Why? Because dating apps give predators the ability to easily provide fraudulent personal information, with the intention to deceive.
And since it's typical for dating app users to meet people completely outside of their social circle within the platform, they're more susceptible to that deception; without acquaintances who know and can vouch for potential matches.
Another plausible reason for the rise in crimes linked to dating apps could be the circumstances inherent to online communication and dating. Namely, the different manners of conduct and expectations relating to how individuals interact online versus offline, and when they consequently meet.
Online daters tend to trust more easily, and share more intimate details about themselves within a dating platform environment. While relative anonymity often empowers users to act more sexually aggressive or suggestive than they would in person.
Combined, these elements typically lead to rapid transitions - from initially trusting a stranger to meeting them face-to-face. Which increases the potential for exposure to scamming and predatory behavior.
However despite these growing dangers associated with online dating, it remains an extensive technological and cultural reality - attracting ever-increasing numbers of users pursuing romantic ends.
Thus, it's not a great leap to hypothesize that a growing minority of users will continue to take advantage of dating apps' ease-of-access and virtual anonymity for illicit, dishonest, threatening or even potentially violent means.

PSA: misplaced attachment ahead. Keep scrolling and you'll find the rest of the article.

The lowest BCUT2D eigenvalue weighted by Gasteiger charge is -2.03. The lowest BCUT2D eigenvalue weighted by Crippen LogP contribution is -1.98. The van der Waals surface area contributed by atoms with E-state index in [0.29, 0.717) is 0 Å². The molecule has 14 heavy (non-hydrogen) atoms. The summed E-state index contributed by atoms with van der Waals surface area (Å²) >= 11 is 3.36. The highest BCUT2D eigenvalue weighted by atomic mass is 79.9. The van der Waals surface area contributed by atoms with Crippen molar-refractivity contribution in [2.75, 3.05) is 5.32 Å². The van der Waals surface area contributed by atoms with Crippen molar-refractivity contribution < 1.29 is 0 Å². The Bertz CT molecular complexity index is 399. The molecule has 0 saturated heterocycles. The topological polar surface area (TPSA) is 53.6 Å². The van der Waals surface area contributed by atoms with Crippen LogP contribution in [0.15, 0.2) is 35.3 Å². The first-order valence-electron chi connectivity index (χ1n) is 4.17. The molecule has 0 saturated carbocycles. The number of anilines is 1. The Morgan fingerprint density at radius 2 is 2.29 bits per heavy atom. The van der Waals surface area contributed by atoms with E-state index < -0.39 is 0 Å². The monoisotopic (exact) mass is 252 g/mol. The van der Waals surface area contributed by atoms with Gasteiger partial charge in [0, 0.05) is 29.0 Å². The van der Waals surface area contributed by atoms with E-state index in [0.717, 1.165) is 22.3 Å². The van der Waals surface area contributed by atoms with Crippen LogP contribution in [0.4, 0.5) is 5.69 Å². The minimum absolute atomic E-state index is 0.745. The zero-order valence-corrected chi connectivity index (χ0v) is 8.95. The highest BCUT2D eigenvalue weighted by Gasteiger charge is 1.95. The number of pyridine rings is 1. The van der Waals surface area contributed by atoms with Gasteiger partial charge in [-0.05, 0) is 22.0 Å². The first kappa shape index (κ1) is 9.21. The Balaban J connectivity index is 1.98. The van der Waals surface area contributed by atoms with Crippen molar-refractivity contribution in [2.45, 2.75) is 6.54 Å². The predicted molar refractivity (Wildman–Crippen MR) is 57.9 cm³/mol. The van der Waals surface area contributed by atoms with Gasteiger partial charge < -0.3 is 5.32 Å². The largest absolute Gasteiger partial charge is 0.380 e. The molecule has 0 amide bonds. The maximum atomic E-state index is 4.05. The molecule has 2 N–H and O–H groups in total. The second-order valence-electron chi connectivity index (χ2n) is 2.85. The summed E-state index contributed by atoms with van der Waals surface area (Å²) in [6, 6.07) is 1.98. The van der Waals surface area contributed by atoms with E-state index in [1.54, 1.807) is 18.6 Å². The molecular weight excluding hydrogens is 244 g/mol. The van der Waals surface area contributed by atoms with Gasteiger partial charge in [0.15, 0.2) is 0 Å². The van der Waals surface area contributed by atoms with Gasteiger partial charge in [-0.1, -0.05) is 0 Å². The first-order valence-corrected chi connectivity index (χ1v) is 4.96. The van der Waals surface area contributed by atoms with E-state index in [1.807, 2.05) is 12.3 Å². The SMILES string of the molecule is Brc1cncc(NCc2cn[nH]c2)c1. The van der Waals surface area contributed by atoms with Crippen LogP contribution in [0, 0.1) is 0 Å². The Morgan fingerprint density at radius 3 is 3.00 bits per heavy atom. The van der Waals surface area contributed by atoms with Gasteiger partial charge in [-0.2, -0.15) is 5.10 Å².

Our research shows there are very real threats involved with online dating. But by taking precautionary steps, it's possible to significantly lessen your risk.
- For solely internet-based relationships, be wary of scam warning signs like persistent reasons why they can't meet in person, quick declarations of love, or requests for emergency financial assistance.
- When meeting someone in person for the first time, do your research. Check out their social profiles, and use a cell phone number tracer to verify their identity and check for reports of suspicious behavior.
- Tell a friend or family member about your upcoming date. Include key details such as when and where you'll be meeting this person, and their full name and contact information.
- Suggest a double-date with a trusted friend.
- On your first few dates, only meet in public areas. Take public transportation or drive yourself, and arrive a few minutes early to park your car and meet your date at the location entrance.
- Don't disclose sensitive personal information, like where you live and work or your financial situation. Instead, stick to safe topics such as shared interests.
- If you get a bad vibe from your date, trust your gut and get out of the situation immediately.
With these tips in mind, you can protect yourself against predators and scammers that use online dating and dating apps to target unsuspecting victims. For more info and tips on how to stay safe while using online dating and dating apps check out our guide on safe online dating.